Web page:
Carbon capture and storage (CCS) is being hailed as the answer to the globe’s most pressing question: what to do with the 27 billion metric tons of carbon dioxide emitted yearly from the burning of fossil fuels? Touted as the most promising interim solution to deal with the greenhouse gas responsible for global warming, CCS still remains unproven, costly and will not be commercially available for another 10-20 years. Meanwhile scientists are exploring alternatives to CCS by capitalizing on CO2 as a commodity instead of treating it as a waste.
Some 27 billion tons of CO2 is already a hefty number but energy-related carbon dioxide emissions are projected to reach 43 billion metric tons per year by 2030, an increase of 60%. A new report by the International Energy Agency (IEA) estimates that growing energy demands from emerging giants like China and India, coupled with a lack of cost-effective alternatives to fossil fuels means that by 2050, 77% of the world’s power will still be derived from fossil fuels.
“We will require immediate policy action and a technological transition on an unprecedented scale,” IEA Executive Director Nobuo Tanaka said in Tokyo after releasing the report.
CCS, the process of capturing carbon dioxide and storing it in deep geological formations, in the ocean or as mineral carbonates, is being promoted by the IEA and others as the most promising technology to deal with fossil-fuel derived emissions. Not negating the role of alternative energies, the IEA is merely realistic about the enduring use of fossil fuels and the urgent need to deal with the resulting carbon dioxide.
On May 15th, 2009 U.S. Secretary of Energy Steven Chu announced at the National Coal Council that $2.4 billion from the American Recovery and Reinvestment Act will be used to expand and accelerate the commercial deployment of CCS technology, including financing to train a generation of engineers and geologists to work in the field.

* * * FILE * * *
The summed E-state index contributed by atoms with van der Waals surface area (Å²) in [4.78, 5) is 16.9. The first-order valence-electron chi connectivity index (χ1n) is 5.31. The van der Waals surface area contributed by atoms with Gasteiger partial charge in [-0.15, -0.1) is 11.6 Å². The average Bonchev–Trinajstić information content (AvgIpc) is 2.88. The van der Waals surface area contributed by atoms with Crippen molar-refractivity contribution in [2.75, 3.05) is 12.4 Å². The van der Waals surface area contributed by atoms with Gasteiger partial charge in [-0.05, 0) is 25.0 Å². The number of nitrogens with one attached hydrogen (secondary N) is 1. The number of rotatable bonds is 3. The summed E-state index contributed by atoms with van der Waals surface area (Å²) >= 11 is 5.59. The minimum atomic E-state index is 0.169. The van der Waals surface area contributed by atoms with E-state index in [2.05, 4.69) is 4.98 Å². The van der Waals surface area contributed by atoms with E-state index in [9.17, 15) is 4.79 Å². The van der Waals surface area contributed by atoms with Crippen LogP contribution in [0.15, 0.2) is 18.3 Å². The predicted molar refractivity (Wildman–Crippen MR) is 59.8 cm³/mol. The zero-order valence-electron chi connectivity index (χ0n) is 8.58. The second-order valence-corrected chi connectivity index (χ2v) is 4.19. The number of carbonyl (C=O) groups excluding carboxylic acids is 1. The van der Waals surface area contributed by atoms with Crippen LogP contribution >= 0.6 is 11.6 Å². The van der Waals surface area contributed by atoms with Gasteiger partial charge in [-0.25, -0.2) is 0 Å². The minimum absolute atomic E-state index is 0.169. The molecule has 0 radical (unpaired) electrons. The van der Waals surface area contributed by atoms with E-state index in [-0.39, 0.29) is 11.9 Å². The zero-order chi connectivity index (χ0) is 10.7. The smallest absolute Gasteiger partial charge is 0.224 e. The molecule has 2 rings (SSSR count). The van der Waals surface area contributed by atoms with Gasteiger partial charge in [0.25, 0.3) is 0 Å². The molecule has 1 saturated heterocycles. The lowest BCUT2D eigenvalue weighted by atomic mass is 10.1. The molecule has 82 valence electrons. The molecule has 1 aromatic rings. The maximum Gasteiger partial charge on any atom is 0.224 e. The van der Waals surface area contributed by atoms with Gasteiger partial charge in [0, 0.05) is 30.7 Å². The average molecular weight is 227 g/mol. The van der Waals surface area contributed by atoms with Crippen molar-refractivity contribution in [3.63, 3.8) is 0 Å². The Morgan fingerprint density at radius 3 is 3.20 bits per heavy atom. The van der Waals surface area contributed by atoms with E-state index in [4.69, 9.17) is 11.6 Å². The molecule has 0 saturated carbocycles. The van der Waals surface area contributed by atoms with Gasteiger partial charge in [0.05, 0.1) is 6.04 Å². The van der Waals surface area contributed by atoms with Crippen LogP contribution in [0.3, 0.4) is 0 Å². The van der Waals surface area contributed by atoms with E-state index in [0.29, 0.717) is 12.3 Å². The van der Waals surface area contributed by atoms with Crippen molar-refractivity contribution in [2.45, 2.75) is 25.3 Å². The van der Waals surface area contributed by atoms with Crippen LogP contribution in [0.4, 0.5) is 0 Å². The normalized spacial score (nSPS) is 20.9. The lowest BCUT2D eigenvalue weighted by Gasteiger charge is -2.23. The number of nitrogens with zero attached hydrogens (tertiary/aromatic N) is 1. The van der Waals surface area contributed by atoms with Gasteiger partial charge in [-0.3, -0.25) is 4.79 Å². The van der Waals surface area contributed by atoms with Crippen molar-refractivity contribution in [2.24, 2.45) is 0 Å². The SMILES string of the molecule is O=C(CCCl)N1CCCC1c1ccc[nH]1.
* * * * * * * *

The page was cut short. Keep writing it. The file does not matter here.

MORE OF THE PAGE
Chu said “To prevent the worst effects of climate change, we must accelerate our efforts to capture and store carbon in a safe and cost-effective way”. Governments in Europe, Australia, Canada and China are also strongly investing in the technology.
Nevertheless, several massive hurdles still stand in the way of full-scale CCS deployment.
UK consulting firm McKinsey & Company figures that adding CCS to the next generation of European power plants could lift their price by up to $1.3 U.S. billion each. Their thorough analysis (www.mckinsey.com) shows that the typical cost of a demonstration project is likely to be in the range of US$80-$120 per ton of CO2 sequestered.
Legally, there are concerns over whether CO2 transport and long-term storage present human or ecosystem related risks and who is ultimately responsible if a leak occurs. While progress is under way in some countries, no country has yet developed the comprehensive, detailed legal and regulatory framework that is necessary to effectively govern the use of CCS.
In fact, no full-scale CCS project that captures and sequesters carbon dioxide from a coal-fired power plant as of yet exists. The IEA is hopeful that 10 full-scale demonstration plants will be up and running globally by 2015 meaning it may be 10 to 20 years before CCS technology is readily available.
So why expensively transport and store the CO2 underground when it could be profitably recycled post-capture?